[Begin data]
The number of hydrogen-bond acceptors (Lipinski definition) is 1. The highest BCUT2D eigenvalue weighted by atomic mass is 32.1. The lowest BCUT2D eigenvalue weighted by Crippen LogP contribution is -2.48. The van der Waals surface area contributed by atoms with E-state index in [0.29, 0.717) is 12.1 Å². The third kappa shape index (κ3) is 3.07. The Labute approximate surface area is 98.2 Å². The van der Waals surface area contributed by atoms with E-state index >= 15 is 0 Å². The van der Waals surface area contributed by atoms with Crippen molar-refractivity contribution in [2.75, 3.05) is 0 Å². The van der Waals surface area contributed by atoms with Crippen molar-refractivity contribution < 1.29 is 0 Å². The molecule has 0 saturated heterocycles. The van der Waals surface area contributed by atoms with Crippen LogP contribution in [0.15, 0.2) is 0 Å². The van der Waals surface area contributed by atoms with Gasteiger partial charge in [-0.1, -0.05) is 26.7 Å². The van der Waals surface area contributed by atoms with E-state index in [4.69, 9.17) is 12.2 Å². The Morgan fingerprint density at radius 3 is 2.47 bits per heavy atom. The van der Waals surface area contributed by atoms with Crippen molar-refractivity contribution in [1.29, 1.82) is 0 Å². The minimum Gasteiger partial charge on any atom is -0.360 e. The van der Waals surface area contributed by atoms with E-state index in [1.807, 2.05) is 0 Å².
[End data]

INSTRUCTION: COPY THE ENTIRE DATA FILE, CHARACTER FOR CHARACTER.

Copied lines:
The number of hydrogen-bond acceptors (Lipinski definition) is 1. The highest BCUT2D eigenvalue weighted by atomic mass is 32.1. The lowest BCUT2D eigenvalue weighted by Crippen LogP contribution is -2.48. The van der Waals surface area contributed by atoms with E-state index in [0.29, 0.717) is 12.1 Å². The third kappa shape index (κ3) is 3.07. The Labute approximate surface area is 98.2 Å². The van der Waals surface area contributed by atoms with E-state index >= 15 is 0 Å². The van der Waals surface area contributed by atoms with Crippen molar-refractivity contribution in [2.75, 3.05) is 0 Å². The van der Waals surface area contributed by atoms with Crippen molar-refractivity contribution < 1.29 is 0 Å². The molecule has 0 saturated heterocycles. The van der Waals surface area contributed by atoms with Crippen LogP contribution in [0.15, 0.2) is 0 Å². The van der Waals surface area contributed by atoms with Gasteiger partial charge in [-0.1, -0.05) is 26.7 Å². The van der Waals surface area contributed by atoms with E-state index in [4.69, 9.17) is 12.2 Å². The Morgan fingerprint density at radius 3 is 2.47 bits per heavy atom. The van der Waals surface area contributed by atoms with Crippen molar-refractivity contribution in [1.29, 1.82) is 0 Å². The minimum Gasteiger partial charge on any atom is -0.360 e. The van der Waals surface area contributed by atoms with E-state index in [1.807, 2.05) is 0 Å².